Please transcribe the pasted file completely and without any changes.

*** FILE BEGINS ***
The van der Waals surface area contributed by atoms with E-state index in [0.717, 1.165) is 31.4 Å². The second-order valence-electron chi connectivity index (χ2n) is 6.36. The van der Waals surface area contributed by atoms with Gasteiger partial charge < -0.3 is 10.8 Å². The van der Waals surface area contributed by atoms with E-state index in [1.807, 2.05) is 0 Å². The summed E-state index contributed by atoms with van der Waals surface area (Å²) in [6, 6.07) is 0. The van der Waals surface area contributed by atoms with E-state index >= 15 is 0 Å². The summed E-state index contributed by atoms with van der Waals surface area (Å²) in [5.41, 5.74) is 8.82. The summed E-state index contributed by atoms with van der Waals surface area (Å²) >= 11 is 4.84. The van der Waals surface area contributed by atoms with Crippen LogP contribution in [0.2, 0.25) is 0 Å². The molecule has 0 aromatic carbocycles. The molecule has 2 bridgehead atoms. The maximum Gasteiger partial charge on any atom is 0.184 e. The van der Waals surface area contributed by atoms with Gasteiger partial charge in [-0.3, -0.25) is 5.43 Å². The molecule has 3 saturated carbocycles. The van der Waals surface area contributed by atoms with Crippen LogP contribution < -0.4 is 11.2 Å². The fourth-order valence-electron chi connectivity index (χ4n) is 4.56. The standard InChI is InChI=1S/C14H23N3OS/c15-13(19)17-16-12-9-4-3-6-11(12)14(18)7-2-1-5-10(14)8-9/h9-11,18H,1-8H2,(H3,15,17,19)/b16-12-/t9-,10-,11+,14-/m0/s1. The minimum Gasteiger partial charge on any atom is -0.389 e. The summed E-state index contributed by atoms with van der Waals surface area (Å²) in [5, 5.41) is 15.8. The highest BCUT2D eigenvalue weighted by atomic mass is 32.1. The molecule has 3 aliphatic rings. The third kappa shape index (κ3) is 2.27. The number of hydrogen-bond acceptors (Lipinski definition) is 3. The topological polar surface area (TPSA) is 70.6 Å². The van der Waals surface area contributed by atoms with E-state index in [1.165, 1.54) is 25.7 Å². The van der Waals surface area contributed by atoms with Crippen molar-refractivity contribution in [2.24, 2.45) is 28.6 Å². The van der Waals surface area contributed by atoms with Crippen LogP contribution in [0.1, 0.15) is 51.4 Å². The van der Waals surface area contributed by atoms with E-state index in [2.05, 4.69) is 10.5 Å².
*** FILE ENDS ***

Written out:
The van der Waals surface area contributed by atoms with E-state index in [0.717, 1.165) is 31.4 Å². The second-order valence-electron chi connectivity index (χ2n) is 6.36. The van der Waals surface area contributed by atoms with Gasteiger partial charge < -0.3 is 10.8 Å². The van der Waals surface area contributed by atoms with E-state index in [1.807, 2.05) is 0 Å². The summed E-state index contributed by atoms with van der Waals surface area (Å²) in [6, 6.07) is 0. The van der Waals surface area contributed by atoms with E-state index >= 15 is 0 Å². The summed E-state index contributed by atoms with van der Waals surface area (Å²) in [5.41, 5.74) is 8.82. The summed E-state index contributed by atoms with van der Waals surface area (Å²) >= 11 is 4.84. The van der Waals surface area contributed by atoms with Crippen LogP contribution in [0.2, 0.25) is 0 Å². The molecule has 0 aromatic carbocycles. The molecule has 2 bridgehead atoms. The maximum Gasteiger partial charge on any atom is 0.184 e. The van der Waals surface area contributed by atoms with Gasteiger partial charge in [-0.3, -0.25) is 5.43 Å². The molecule has 3 saturated carbocycles. The van der Waals surface area contributed by atoms with Crippen LogP contribution < -0.4 is 11.2 Å². The fourth-order valence-electron chi connectivity index (χ4n) is 4.56. The standard InChI is InChI=1S/C14H23N3OS/c15-13(19)17-16-12-9-4-3-6-11(12)14(18)7-2-1-5-10(14)8-9/h9-11,18H,1-8H2,(H3,15,17,19)/b16-12-/t9-,10-,11+,14-/m0/s1. The minimum Gasteiger partial charge on any atom is -0.389 e. The summed E-state index contributed by atoms with van der Waals surface area (Å²) in [5, 5.41) is 15.8. The highest BCUT2D eigenvalue weighted by atomic mass is 32.1. The molecule has 3 aliphatic rings. The third kappa shape index (κ3) is 2.27. The number of hydrogen-bond acceptors (Lipinski definition) is 3. The topological polar surface area (TPSA) is 70.6 Å². The van der Waals surface area contributed by atoms with E-state index in [1.165, 1.54) is 25.7 Å². The van der Waals surface area contributed by atoms with Crippen molar-refractivity contribution in [2.24, 2.45) is 28.6 Å². The van der Waals surface area contributed by atoms with Crippen LogP contribution in [0.1, 0.15) is 51.4 Å². The van der Waals surface area contributed by atoms with E-state index in [2.05, 4.69) is 10.5 Å².